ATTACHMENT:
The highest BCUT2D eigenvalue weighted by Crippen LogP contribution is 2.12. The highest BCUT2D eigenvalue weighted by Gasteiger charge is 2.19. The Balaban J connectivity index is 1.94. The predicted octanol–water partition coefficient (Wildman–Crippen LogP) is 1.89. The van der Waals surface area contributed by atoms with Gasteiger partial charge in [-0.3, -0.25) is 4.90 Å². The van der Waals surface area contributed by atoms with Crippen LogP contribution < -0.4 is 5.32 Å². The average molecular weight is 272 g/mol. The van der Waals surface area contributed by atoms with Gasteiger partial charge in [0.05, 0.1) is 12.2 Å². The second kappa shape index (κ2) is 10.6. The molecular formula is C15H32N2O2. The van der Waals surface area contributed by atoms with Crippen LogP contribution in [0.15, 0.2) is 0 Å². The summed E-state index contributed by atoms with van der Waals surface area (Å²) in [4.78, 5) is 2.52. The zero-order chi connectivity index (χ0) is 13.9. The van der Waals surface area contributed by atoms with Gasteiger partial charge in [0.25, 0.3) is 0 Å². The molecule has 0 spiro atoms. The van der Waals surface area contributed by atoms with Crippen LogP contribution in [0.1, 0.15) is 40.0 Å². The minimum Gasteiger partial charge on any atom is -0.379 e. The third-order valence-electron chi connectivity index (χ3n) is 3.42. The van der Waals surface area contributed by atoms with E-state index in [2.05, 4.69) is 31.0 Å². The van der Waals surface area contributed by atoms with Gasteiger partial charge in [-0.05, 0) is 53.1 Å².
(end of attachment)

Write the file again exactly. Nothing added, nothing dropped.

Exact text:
The highest BCUT2D eigenvalue weighted by Crippen LogP contribution is 2.12. The highest BCUT2D eigenvalue weighted by Gasteiger charge is 2.19. The Balaban J connectivity index is 1.94. The predicted octanol–water partition coefficient (Wildman–Crippen LogP) is 1.89. The van der Waals surface area contributed by atoms with Gasteiger partial charge in [-0.3, -0.25) is 4.90 Å². The van der Waals surface area contributed by atoms with Crippen LogP contribution < -0.4 is 5.32 Å². The average molecular weight is 272 g/mol. The van der Waals surface area contributed by atoms with Gasteiger partial charge in [0.05, 0.1) is 12.2 Å². The second kappa shape index (κ2) is 10.6. The molecular formula is C15H32N2O2. The van der Waals surface area contributed by atoms with Crippen LogP contribution in [0.15, 0.2) is 0 Å². The summed E-state index contributed by atoms with van der Waals surface area (Å²) in [4.78, 5) is 2.52. The zero-order chi connectivity index (χ0) is 13.9. The van der Waals surface area contributed by atoms with Gasteiger partial charge in [0.25, 0.3) is 0 Å². The molecule has 0 spiro atoms. The van der Waals surface area contributed by atoms with Crippen LogP contribution in [0.1, 0.15) is 40.0 Å². The minimum Gasteiger partial charge on any atom is -0.379 e. The third-order valence-electron chi connectivity index (χ3n) is 3.42. The van der Waals surface area contributed by atoms with E-state index in [2.05, 4.69) is 31.0 Å². The van der Waals surface area contributed by atoms with Gasteiger partial charge in [-0.05, 0) is 53.1 Å².